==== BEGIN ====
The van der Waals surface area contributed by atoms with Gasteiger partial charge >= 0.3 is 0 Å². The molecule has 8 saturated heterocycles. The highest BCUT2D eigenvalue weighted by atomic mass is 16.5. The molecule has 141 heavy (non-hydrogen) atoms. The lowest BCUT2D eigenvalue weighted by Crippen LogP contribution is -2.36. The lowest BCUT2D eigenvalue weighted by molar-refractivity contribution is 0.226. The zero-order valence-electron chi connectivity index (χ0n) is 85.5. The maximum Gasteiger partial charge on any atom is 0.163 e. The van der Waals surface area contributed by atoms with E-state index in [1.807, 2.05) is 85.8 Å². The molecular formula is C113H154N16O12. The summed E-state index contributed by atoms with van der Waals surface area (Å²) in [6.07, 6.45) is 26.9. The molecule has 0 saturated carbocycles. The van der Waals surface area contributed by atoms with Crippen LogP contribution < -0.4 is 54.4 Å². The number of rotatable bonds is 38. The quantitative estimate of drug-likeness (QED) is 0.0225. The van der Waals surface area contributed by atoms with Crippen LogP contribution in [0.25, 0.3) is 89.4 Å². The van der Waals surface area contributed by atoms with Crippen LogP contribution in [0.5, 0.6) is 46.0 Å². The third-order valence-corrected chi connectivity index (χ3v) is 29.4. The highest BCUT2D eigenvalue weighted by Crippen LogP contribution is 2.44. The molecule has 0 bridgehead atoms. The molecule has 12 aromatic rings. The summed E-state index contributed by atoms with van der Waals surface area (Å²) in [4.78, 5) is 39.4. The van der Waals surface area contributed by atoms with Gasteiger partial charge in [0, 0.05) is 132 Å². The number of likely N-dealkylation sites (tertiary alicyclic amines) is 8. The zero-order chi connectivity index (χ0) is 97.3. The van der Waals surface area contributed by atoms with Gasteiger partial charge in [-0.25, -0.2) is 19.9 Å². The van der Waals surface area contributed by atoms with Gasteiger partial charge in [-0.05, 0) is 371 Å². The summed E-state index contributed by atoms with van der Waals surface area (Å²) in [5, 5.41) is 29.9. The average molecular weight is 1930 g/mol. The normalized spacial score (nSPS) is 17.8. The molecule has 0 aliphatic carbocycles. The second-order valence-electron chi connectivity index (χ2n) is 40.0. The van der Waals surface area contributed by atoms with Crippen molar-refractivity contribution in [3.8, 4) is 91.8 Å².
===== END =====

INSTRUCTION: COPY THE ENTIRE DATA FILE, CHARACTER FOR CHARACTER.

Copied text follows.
The van der Waals surface area contributed by atoms with Gasteiger partial charge >= 0.3 is 0 Å². The molecule has 8 saturated heterocycles. The highest BCUT2D eigenvalue weighted by atomic mass is 16.5. The molecule has 141 heavy (non-hydrogen) atoms. The lowest BCUT2D eigenvalue weighted by Crippen LogP contribution is -2.36. The lowest BCUT2D eigenvalue weighted by molar-refractivity contribution is 0.226. The zero-order valence-electron chi connectivity index (χ0n) is 85.5. The maximum Gasteiger partial charge on any atom is 0.163 e. The van der Waals surface area contributed by atoms with E-state index in [1.807, 2.05) is 85.8 Å². The molecular formula is C113H154N16O12. The summed E-state index contributed by atoms with van der Waals surface area (Å²) in [6.07, 6.45) is 26.9. The molecule has 0 saturated carbocycles. The van der Waals surface area contributed by atoms with Crippen LogP contribution < -0.4 is 54.4 Å². The number of rotatable bonds is 38. The quantitative estimate of drug-likeness (QED) is 0.0225. The van der Waals surface area contributed by atoms with Crippen LogP contribution in [0.25, 0.3) is 89.4 Å². The van der Waals surface area contributed by atoms with Crippen LogP contribution in [0.5, 0.6) is 46.0 Å². The third-order valence-corrected chi connectivity index (χ3v) is 29.4. The highest BCUT2D eigenvalue weighted by Crippen LogP contribution is 2.44. The molecule has 0 bridgehead atoms. The molecule has 12 aromatic rings. The summed E-state index contributed by atoms with van der Waals surface area (Å²) in [4.78, 5) is 39.4. The van der Waals surface area contributed by atoms with Gasteiger partial charge in [0, 0.05) is 132 Å². The number of likely N-dealkylation sites (tertiary alicyclic amines) is 8. The zero-order chi connectivity index (χ0) is 97.3. The van der Waals surface area contributed by atoms with Gasteiger partial charge in [-0.25, -0.2) is 19.9 Å². The van der Waals surface area contributed by atoms with Gasteiger partial charge in [-0.05, 0) is 371 Å². The summed E-state index contributed by atoms with van der Waals surface area (Å²) in [5, 5.41) is 29.9. The average molecular weight is 1930 g/mol. The normalized spacial score (nSPS) is 17.8. The molecule has 0 aliphatic carbocycles. The second-order valence-electron chi connectivity index (χ2n) is 40.0. The van der Waals surface area contributed by atoms with Crippen molar-refractivity contribution in [3.8, 4) is 91.8 Å².